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Wednesday, December 12, 2007

Color book



Though I applaud the effort by the archdiocese, I can't help but feel a little creeped out.


Coloring Outside the Lines

The New York Archdiocese of the Roman Catholic church has an unusual new weapon against child abuse.




Angelic Advice: A new comic book warns children against being alone in a closed room with an adult

By Jessica Bennett
Newsweek
Dec 10, 2007 Issue

After years of humiliating sexual-abuse scandals, Roman Catholic Church officials are trying harder than ever to convince parishioners that they're doing everything they can to prevent such tragedies from happening again. That means public education, training programs and—in the New York Archdiocese—a surprisingly direct, abuse-themed coloring book for kids that's being sent to parishioners across the area. At first glance, "Being Friends, Being Safe, Being Catholic" is what you'd expect from a Christian handout: lessons in loving thy neighbor and knowing we're all special in God's eyes, plus a fun word search with names of people whom kids can trust (parents, counselors, teachers). Many of the book's cartoon-sketch drawings, which were created by a church volunteer, are light in tone and narrated by an angel looming overhead. But on one page, the angel warns of an online predator—with chest hair exposed—who attempts to chat with a child; on another (shown above), the angel implies that children should make sure they're never alone in a room with a priest.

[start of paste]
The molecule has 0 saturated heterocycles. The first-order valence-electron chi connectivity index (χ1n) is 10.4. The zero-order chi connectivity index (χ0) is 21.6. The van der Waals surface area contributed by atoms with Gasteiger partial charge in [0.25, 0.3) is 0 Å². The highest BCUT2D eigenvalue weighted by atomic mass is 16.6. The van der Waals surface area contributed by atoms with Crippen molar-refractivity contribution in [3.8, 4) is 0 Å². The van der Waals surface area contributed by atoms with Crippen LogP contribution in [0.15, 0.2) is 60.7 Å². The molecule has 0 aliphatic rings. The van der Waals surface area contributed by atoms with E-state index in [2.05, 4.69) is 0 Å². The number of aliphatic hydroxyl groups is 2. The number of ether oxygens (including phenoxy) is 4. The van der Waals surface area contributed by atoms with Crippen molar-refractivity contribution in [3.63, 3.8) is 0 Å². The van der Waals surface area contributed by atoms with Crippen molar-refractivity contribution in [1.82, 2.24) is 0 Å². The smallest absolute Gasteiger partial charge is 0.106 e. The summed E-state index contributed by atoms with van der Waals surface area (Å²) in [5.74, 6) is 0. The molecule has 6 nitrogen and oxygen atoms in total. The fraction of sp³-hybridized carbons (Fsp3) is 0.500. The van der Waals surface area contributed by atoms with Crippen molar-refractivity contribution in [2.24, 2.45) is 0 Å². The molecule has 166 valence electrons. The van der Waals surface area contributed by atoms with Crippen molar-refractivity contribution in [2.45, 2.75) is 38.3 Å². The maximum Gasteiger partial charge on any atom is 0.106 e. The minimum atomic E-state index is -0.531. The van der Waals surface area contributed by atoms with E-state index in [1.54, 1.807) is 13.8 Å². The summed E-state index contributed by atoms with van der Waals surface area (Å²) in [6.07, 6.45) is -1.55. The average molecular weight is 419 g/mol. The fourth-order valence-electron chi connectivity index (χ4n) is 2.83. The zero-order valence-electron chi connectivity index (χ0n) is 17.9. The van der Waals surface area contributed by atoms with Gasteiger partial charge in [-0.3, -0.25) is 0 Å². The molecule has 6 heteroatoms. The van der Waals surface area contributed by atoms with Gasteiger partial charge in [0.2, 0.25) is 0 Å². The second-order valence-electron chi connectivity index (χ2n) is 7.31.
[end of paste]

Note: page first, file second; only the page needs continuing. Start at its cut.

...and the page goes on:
That's an unusual approach, says David Clohessy, the national director of the Survivors Network of Those Abused by Priests, but not necessarily a bad one. "We welcome any innovation," he says, "especially from an institution that has such a horrific track record." The coloring book is intended as a supplement to the prevention curriculum mandated by a 2002 U.S. bishops charter—a way for adults to broach a topic that is "not the most pleasant to talk about," says Edward Mechmann, the director of the New York Archdiocese's Safe Environment Program. He says the book (along with comics about molestation, for older kids) has been shipped to about 700 schools. Administrators are then given the option of distributing them. "Teachers love it," Mechmann says. "It's a nice little vehicle for speaking to kids about [abuse]." Talk about alternative education.

(Source)

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